I was in the Kings Cross area of London this week and walked past the site for the proposed new Google headquarters that is being built in the area. It’s a fascinating building, not only because of the redevelopment of that part of town, but for the facilities that the building will offer to employees.
Undoubtedly one of the more interesting among them is to be found on the roof of the building. The plan is for the building to have its own running track built into the roof of the facility, where Google employees can go and stretch their legs each day. The track will weave its way through a park like facility that will also offer Google employees a degree of greenery to while away their stresses within.
The notion is clearly that offering employees the opportunity for both exercise and greenery in the middle of busy (and polluted) central London is a very beneficial thing indeed. It’s a notion that has a degree of research to back it up.
The advantages of a walk in the park
Research has for instance, revealed that taking a relatively short walk in a park has a number of positive implications for the way we perform each day at work.
When I say relatively short, I really do mean it. The participants in the study were asked to spend just seventeen minutes walking to a make believe test site. The participants were divided into two groups for the study. One of them walked through an underground tunnel, so got very little fresh air or greenery during their walk. The other however, were asked to take a route that involved a trip through a park. At the end of their journey, each participant was asked to fill in a questionnaire and report on how they felt.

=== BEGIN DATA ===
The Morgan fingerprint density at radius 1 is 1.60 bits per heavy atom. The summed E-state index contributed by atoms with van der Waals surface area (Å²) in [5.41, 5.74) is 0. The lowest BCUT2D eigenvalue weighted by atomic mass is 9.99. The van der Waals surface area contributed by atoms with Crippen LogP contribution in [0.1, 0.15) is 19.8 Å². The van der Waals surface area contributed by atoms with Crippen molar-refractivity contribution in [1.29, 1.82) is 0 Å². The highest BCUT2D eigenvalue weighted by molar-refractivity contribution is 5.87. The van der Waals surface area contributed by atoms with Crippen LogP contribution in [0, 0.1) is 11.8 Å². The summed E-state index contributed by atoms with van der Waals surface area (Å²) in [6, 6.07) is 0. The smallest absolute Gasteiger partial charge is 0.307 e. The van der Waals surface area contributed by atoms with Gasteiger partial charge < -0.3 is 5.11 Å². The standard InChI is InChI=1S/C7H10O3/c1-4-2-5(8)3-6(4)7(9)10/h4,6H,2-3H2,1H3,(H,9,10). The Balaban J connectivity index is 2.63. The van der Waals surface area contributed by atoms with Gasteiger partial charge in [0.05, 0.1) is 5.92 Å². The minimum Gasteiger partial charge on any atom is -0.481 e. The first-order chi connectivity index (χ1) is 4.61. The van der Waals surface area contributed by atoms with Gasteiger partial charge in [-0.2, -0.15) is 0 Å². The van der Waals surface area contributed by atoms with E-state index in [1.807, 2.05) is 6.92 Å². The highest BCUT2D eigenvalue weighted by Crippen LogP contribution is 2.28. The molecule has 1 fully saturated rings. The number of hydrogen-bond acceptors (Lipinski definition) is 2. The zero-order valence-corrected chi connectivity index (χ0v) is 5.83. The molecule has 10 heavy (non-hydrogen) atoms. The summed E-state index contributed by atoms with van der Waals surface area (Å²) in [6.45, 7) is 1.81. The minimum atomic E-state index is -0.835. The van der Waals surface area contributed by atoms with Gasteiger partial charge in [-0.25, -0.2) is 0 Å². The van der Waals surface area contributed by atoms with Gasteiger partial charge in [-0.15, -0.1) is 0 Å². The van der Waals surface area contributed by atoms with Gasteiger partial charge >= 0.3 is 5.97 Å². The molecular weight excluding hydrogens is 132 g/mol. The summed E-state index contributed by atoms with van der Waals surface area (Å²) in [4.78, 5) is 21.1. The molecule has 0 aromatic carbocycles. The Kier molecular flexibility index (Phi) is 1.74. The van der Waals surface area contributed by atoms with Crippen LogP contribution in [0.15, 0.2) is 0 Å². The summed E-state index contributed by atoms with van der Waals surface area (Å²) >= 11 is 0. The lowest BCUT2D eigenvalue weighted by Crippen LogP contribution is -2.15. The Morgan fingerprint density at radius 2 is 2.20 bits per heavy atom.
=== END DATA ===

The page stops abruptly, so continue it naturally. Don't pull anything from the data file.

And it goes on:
The results highlight the benefits of greenery to our wellbeing. Those that had walked through the park expressed significantly more positive emotions than the poor souls that had to go through the tunnel instead.
Not only did the park based participants feel more productive and engaged, but they also felt more connected to nature (note to any managers trying to implement CSR!)
To further test this hypothesis, a second study was conducted using slightly different routes, but still persisting with one indoor and one outdoor route. The results were almost identical. Participants who had taken the outdoor route through some natural habitat felt more engaged and connected to nature.
"Together our results are consistent with the idea that, although people are innately drawn to nature, a general disconnection prevents them from fully anticipating nature’s hedonic benefits," the research team declare. "When people forgo the happiness benefits of nearby nature, they also neglect their nature relatedness, a construct strongly associated with environmentally sustainable attitudes and behaviours."
Do you have the option to take a walk in the park near your work? How often do you manage to get some fresh air and exercise each day?
Let me know your comments below.
Image source: Property Week